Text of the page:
Baltimore casino developers miss a deadline
Doubts about the viability of Maryland's second-largest planned slots casino increased Thursday, as developers of the Baltimore facility missed a self-imposed deadline to provide the state with updated plans and an additional $19.5 million licensing fee.
Donald C. Fry, chairman of the state panel choosing slots locations, said the Baltimore City Entertainment Group asked for additional time in a letter received Thursday, saying the group was in "advanced negotiations" with an additional investor.
"We're obviously going to have to consider whether to grant this request," Fry said. "We have expressed our concern that this has been dragging on for some time."
In February, the group was the sole bidder for a Baltimore slots license, submitting an application for a 500-machine facility near the football stadium where the NFL's Ravens play.
The group touted plans during the summer to build a 3,750-machine casino at a location a couple of blocks away from the original site. But those plans have never been submitted to the state, nor has an additional $19.5 million licensing fee. The fee is based on the number of machines that are proposed.
Fry would not disclose the name of the additonal investor, which he said is included in the letter. Michael Cryor, a member of the group, did not return phone calls Thursday.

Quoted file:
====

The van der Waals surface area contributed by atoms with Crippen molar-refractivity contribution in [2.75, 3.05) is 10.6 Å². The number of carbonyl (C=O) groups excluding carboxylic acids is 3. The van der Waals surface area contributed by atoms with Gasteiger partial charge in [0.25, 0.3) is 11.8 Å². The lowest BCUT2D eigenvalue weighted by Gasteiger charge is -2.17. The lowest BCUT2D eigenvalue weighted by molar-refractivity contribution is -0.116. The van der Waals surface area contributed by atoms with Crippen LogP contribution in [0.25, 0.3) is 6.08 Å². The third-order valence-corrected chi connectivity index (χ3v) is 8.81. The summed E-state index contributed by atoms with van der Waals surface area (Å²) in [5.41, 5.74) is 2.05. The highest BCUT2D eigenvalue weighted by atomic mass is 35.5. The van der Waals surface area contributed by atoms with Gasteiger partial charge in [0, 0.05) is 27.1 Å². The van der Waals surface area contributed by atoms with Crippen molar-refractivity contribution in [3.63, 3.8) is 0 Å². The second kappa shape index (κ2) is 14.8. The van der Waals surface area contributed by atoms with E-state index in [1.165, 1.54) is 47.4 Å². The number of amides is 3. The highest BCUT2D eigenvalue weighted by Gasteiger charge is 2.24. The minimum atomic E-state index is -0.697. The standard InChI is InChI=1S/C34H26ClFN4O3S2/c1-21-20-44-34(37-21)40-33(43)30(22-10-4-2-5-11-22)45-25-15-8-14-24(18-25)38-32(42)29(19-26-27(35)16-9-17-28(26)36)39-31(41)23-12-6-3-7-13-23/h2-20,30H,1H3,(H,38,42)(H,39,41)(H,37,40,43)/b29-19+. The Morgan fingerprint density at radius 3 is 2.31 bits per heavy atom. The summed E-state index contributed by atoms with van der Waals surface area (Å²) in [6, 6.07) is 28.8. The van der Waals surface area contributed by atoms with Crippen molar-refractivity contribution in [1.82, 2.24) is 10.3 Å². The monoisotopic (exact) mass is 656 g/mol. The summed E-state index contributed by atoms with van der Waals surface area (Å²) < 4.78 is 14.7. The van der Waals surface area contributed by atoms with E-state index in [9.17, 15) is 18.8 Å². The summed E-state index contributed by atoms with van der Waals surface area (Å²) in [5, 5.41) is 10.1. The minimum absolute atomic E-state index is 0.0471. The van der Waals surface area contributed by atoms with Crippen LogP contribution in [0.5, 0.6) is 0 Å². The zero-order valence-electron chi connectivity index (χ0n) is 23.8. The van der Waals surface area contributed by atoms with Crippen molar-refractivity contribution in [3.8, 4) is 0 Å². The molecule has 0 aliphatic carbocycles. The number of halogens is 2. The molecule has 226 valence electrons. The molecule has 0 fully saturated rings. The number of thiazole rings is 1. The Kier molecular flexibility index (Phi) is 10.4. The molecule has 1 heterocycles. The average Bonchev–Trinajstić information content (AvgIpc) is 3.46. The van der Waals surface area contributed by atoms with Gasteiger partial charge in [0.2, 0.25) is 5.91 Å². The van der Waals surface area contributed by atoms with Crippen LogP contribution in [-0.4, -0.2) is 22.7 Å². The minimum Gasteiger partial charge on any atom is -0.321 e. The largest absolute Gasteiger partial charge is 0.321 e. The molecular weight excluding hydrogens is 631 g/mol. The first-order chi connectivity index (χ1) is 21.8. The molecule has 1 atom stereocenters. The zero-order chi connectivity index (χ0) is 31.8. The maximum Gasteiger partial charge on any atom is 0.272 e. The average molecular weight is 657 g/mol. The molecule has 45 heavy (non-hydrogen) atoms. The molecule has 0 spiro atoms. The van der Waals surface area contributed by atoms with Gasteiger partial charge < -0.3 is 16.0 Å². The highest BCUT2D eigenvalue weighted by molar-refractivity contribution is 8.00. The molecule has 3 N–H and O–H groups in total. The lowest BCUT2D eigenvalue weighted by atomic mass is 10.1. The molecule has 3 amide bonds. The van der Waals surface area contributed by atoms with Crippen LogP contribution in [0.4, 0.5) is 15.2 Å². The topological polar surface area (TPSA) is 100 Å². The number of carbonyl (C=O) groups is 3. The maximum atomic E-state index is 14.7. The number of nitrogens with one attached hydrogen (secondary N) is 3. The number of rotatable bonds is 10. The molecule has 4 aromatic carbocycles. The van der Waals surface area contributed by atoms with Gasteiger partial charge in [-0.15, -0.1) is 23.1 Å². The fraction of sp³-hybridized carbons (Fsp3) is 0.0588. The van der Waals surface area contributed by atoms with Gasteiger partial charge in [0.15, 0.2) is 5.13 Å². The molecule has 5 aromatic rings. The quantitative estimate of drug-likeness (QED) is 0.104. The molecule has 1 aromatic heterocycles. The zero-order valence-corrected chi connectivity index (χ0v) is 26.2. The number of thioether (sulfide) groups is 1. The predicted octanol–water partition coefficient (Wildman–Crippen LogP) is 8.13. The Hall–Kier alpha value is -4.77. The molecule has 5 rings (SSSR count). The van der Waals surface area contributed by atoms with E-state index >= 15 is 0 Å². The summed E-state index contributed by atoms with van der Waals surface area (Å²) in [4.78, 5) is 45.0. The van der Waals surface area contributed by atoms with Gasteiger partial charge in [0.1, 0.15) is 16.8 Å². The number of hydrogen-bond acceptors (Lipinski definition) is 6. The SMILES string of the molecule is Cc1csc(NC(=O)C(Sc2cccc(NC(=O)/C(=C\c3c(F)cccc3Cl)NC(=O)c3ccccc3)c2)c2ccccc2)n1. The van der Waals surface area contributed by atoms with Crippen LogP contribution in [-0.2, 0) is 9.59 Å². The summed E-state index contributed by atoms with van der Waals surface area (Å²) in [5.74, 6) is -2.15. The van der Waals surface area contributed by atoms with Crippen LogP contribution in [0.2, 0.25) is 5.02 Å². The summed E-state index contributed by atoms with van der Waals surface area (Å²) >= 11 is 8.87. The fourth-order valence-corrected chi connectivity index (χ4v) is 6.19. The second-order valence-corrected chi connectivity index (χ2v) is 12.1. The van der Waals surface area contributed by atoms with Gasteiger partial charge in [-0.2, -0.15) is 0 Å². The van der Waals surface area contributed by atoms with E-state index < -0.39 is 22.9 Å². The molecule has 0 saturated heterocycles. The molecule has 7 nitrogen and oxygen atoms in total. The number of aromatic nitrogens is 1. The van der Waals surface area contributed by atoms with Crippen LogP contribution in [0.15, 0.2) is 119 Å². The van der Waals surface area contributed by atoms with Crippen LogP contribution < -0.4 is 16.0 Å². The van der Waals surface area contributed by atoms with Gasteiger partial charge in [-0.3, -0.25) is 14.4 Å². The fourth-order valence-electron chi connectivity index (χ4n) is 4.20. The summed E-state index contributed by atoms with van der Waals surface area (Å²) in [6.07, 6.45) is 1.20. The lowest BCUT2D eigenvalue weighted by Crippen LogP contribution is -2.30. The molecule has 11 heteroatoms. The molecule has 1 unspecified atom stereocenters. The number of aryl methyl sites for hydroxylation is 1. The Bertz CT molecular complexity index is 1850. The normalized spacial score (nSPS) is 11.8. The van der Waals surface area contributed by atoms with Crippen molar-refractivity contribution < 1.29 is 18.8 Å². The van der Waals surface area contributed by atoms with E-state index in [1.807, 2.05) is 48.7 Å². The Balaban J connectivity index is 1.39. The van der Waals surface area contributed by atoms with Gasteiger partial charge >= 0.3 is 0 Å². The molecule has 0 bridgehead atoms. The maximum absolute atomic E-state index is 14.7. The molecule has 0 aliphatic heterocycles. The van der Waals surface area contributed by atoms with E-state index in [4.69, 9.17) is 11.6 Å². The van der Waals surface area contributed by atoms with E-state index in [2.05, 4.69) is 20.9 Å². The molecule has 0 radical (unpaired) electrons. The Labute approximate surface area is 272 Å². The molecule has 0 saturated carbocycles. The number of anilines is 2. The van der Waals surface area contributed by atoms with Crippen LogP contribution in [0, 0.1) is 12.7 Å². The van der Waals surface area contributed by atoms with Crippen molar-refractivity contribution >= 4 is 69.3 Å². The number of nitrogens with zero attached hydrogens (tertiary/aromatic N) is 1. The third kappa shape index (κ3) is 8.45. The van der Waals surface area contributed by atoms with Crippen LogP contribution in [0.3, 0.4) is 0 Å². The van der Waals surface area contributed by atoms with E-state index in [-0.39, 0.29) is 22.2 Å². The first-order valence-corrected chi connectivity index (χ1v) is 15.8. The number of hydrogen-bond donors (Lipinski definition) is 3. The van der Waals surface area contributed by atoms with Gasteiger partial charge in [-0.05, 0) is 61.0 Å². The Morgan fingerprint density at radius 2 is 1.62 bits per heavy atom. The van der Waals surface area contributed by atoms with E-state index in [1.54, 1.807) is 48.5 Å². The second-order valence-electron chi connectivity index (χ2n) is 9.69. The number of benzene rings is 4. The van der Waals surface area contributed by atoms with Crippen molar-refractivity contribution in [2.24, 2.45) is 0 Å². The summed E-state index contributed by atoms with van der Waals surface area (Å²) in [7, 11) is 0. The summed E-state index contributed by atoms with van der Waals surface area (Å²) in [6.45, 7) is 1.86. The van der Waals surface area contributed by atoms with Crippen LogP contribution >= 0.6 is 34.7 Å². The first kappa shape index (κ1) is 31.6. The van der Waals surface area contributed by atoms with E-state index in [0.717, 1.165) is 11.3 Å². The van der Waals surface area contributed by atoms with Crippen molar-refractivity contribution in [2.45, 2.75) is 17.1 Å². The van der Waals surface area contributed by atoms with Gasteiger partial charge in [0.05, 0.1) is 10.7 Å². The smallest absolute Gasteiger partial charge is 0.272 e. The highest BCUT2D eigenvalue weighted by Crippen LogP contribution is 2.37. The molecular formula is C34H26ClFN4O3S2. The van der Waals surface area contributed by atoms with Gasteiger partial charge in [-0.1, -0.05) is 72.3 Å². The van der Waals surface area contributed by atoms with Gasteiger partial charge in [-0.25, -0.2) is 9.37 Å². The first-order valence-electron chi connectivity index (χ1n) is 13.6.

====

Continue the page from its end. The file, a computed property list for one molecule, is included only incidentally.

"This is not the first investor we have heard of," Fry said. "We have heard they have been looking for investors for several months."
The seven-member state commission is planning to meet next week. It has the authority the re-open bidding for the Baltimore site if it believes the current 500-machine proposal is not in the best interest of the state.
To date, the commission has awarded three of the five slots licenses authorized by the Maryland voters last year. On Monday, the panel awarded a license to the largest planned casino, at Arundel Mills mall contingent on the developers securing zoning approval from the Anne Arundel Council.
The council postponed a vote on that issue Monday night and is scheduled to resume its deliberations on Dec. 21.
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